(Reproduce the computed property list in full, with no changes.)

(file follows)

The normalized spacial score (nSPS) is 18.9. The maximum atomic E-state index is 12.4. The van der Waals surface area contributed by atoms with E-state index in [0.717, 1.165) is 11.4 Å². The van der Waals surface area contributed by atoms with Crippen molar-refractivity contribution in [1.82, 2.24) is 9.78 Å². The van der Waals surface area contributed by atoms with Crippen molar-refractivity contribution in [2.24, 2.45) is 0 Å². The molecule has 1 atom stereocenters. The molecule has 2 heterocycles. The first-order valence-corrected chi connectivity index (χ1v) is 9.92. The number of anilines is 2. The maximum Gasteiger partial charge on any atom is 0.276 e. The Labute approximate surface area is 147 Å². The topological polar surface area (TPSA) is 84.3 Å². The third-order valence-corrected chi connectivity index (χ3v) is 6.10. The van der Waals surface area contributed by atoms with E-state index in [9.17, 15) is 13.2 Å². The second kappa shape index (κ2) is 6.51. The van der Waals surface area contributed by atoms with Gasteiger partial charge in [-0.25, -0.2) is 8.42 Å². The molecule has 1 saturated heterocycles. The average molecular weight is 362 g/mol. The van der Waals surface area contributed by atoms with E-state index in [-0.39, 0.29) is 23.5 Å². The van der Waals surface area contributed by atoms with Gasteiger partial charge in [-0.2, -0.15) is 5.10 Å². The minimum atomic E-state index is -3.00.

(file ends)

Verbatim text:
The normalized spacial score (nSPS) is 18.9. The maximum atomic E-state index is 12.4. The van der Waals surface area contributed by atoms with E-state index in [0.717, 1.165) is 11.4 Å². The van der Waals surface area contributed by atoms with Crippen molar-refractivity contribution in [1.82, 2.24) is 9.78 Å². The van der Waals surface area contributed by atoms with Crippen molar-refractivity contribution in [2.24, 2.45) is 0 Å². The molecule has 1 atom stereocenters. The molecule has 2 heterocycles. The first-order valence-corrected chi connectivity index (χ1v) is 9.92. The number of anilines is 2. The maximum Gasteiger partial charge on any atom is 0.276 e. The Labute approximate surface area is 147 Å². The topological polar surface area (TPSA) is 84.3 Å². The third-order valence-corrected chi connectivity index (χ3v) is 6.10. The van der Waals surface area contributed by atoms with E-state index in [9.17, 15) is 13.2 Å². The second kappa shape index (κ2) is 6.51. The van der Waals surface area contributed by atoms with Gasteiger partial charge in [-0.25, -0.2) is 8.42 Å². The molecule has 1 saturated heterocycles. The average molecular weight is 362 g/mol. The van der Waals surface area contributed by atoms with E-state index in [-0.39, 0.29) is 23.5 Å². The van der Waals surface area contributed by atoms with Gasteiger partial charge in [-0.2, -0.15) is 5.10 Å². The minimum atomic E-state index is -3.00.